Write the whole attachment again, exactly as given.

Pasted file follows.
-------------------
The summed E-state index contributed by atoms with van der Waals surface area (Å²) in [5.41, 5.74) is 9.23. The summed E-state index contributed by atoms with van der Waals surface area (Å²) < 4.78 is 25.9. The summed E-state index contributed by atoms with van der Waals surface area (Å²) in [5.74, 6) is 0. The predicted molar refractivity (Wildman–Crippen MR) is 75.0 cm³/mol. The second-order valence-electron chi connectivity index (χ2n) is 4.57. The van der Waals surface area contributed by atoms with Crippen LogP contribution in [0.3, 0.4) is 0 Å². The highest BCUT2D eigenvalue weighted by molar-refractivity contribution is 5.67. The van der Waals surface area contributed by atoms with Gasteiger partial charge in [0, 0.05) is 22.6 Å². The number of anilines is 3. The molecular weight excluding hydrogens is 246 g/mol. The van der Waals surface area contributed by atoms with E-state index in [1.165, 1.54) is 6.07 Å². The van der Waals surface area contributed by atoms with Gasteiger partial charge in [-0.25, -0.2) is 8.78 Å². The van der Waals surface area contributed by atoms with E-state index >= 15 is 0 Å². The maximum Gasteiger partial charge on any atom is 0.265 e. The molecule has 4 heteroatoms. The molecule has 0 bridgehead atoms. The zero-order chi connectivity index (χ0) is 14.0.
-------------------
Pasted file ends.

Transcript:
The summed E-state index contributed by atoms with van der Waals surface area (Å²) in [5.41, 5.74) is 9.23. The summed E-state index contributed by atoms with van der Waals surface area (Å²) < 4.78 is 25.9. The summed E-state index contributed by atoms with van der Waals surface area (Å²) in [5.74, 6) is 0. The predicted molar refractivity (Wildman–Crippen MR) is 75.0 cm³/mol. The second-order valence-electron chi connectivity index (χ2n) is 4.57. The van der Waals surface area contributed by atoms with Crippen LogP contribution in [0.3, 0.4) is 0 Å². The highest BCUT2D eigenvalue weighted by molar-refractivity contribution is 5.67. The van der Waals surface area contributed by atoms with Gasteiger partial charge in [0, 0.05) is 22.6 Å². The number of anilines is 3. The molecular weight excluding hydrogens is 246 g/mol. The van der Waals surface area contributed by atoms with E-state index in [1.165, 1.54) is 6.07 Å². The van der Waals surface area contributed by atoms with Gasteiger partial charge in [-0.25, -0.2) is 8.78 Å². The van der Waals surface area contributed by atoms with E-state index >= 15 is 0 Å². The maximum Gasteiger partial charge on any atom is 0.265 e. The molecule has 4 heteroatoms. The molecule has 0 bridgehead atoms. The zero-order chi connectivity index (χ0) is 14.0.